Top G20 finance officials agreed Saturday there was an urgent need to find a global system to tax internet giants like Google and Facebook but clashed on the best way to do it.
The G20 has tasked the Organisation for Economic Cooperation and Development to fix an international tax system that has seen some internet heavyweights take advantage of low-tax jurisdictions in places like Ireland and pay next to nothing in other countries where they make huge profits.
OECD chief Angel Gurria presented G20 finance ministers and central bank chiefs meeting over the weekend in the western Japanese city of Fukuoka with a “roadmap”, already signed off by 129 countries, in a bid to clinch a long-term solution by 2020.
“We have to hurry up,” stressed French Finance Minister Bruno Le Maire during a panel discussion of top policymakers before the G20 meeting officially opened.
Le Maire called for a more ambitious timeframe to forge a global consensus, saying: “The right schedule is to find a compromise by the end of this year.”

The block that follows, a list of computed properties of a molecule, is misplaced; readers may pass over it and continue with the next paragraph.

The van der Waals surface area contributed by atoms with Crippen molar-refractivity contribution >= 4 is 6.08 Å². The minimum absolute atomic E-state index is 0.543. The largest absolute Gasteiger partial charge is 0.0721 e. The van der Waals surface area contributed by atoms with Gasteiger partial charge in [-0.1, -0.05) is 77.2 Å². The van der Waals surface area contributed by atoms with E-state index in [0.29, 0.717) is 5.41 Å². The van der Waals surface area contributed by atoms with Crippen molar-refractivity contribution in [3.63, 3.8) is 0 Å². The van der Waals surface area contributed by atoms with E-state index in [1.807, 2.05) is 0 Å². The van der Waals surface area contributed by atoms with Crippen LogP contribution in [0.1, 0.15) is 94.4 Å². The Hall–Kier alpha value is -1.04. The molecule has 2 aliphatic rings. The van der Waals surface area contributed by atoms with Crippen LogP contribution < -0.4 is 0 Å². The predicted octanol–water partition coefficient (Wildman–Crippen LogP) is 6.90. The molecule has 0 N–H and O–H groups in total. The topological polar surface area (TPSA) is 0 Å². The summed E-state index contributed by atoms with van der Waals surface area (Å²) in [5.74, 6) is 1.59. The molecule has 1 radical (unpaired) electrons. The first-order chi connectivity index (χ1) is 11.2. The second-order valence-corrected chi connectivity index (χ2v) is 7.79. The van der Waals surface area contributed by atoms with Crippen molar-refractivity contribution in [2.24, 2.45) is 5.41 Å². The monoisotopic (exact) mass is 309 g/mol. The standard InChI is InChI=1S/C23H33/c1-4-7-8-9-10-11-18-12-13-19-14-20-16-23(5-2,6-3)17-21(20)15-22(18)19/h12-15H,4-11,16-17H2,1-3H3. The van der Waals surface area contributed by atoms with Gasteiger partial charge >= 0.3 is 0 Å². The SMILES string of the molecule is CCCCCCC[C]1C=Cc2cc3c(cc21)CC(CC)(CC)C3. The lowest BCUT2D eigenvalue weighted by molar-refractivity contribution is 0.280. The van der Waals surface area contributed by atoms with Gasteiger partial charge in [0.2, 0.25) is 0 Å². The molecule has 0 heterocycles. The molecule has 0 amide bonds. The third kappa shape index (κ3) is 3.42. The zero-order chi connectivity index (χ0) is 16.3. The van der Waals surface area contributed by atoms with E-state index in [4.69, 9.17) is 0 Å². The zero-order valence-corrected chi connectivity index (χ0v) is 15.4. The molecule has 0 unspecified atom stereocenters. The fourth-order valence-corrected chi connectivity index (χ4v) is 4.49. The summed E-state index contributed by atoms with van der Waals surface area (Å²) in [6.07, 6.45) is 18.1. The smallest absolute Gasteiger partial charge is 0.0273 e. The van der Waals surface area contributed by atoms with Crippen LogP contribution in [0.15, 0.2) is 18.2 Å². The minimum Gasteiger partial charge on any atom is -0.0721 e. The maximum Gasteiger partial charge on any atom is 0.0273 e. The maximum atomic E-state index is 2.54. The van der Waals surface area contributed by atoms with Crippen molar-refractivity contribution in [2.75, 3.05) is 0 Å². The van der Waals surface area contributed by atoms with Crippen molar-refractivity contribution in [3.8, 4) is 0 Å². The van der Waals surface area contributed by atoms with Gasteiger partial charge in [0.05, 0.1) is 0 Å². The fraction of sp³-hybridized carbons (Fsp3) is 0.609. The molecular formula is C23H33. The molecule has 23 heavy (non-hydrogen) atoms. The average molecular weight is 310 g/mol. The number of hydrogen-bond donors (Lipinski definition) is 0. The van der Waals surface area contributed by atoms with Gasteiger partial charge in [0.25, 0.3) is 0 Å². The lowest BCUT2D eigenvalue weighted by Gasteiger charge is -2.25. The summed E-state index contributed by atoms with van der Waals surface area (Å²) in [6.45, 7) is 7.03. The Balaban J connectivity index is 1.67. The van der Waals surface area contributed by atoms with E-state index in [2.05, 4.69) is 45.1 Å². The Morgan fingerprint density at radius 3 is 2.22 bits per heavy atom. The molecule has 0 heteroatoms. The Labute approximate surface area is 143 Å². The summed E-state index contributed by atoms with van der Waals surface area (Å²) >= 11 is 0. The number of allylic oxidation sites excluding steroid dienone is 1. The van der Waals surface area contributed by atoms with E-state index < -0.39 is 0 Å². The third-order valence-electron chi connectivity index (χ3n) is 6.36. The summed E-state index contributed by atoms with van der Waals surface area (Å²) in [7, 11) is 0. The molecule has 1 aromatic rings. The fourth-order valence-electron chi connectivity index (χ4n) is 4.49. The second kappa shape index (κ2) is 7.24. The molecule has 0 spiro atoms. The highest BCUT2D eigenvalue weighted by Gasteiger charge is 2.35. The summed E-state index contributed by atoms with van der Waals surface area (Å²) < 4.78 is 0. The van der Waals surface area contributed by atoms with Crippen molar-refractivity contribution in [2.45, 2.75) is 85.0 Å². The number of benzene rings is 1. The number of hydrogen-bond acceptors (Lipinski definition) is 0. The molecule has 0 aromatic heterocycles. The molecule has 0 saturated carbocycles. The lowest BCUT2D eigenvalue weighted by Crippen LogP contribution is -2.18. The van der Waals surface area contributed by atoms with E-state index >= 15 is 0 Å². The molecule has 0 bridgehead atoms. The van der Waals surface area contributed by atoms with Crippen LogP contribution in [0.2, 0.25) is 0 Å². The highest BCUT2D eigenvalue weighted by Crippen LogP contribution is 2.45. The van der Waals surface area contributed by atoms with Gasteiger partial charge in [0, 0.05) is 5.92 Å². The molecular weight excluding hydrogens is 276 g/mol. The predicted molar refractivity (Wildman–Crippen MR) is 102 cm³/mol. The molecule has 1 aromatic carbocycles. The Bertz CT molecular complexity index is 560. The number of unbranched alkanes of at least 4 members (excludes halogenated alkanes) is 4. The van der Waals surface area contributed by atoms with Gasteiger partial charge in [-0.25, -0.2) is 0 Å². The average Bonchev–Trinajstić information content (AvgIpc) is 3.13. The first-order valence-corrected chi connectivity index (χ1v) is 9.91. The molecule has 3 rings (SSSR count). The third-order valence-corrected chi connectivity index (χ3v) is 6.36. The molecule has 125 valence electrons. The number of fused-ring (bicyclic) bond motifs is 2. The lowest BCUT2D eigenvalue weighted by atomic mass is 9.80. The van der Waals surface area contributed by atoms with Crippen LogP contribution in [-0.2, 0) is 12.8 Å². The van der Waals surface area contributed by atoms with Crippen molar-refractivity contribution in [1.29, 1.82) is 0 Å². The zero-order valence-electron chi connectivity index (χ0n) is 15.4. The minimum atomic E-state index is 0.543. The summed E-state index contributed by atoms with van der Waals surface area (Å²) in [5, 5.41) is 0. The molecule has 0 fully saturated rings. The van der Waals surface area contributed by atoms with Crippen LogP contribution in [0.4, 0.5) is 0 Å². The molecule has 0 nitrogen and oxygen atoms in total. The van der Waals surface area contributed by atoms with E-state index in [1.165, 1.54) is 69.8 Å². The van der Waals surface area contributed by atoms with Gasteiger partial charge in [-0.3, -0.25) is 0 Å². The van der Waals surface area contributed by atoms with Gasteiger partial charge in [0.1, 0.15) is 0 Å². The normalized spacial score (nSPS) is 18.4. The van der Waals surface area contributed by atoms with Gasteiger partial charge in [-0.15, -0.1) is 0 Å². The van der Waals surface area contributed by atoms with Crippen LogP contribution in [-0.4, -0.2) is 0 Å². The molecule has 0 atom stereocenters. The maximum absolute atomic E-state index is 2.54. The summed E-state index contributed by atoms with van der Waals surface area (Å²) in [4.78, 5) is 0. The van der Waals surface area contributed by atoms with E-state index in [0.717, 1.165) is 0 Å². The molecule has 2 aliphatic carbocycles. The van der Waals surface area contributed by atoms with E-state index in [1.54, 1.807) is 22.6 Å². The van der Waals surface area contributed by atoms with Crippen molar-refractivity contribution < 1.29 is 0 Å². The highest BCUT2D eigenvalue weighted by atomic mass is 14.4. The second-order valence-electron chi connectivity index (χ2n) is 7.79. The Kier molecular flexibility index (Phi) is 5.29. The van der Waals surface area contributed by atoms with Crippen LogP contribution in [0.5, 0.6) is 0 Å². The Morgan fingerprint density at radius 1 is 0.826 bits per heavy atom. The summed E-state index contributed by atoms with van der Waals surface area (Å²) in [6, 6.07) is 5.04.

British finance minister Philip Hammond said taxing internet giants fairly was a response to something that is “perceived by our population to be a gross injustice in our tax system.”
Ministers are weighing a new tax policy based on the amount of business a company does in a country, not where it is headquartered.
But there are rival proposals in the mix, including a wider US-led approach that could affect European and Asian multinationals in other sectors than technology.
US Treasury Secretary Steven Mnuchin took a blunt view of policies in Britain and France, which have already introduced their own taxes on digital players, given a lack of global consensus.
“I would say the US has significant concerns with the two current taxes that are being proposed by France and the UK but let me give them some good credit for proposing them in the sense (that) they have created an urgency to deal with this issue,” said Mnuchin.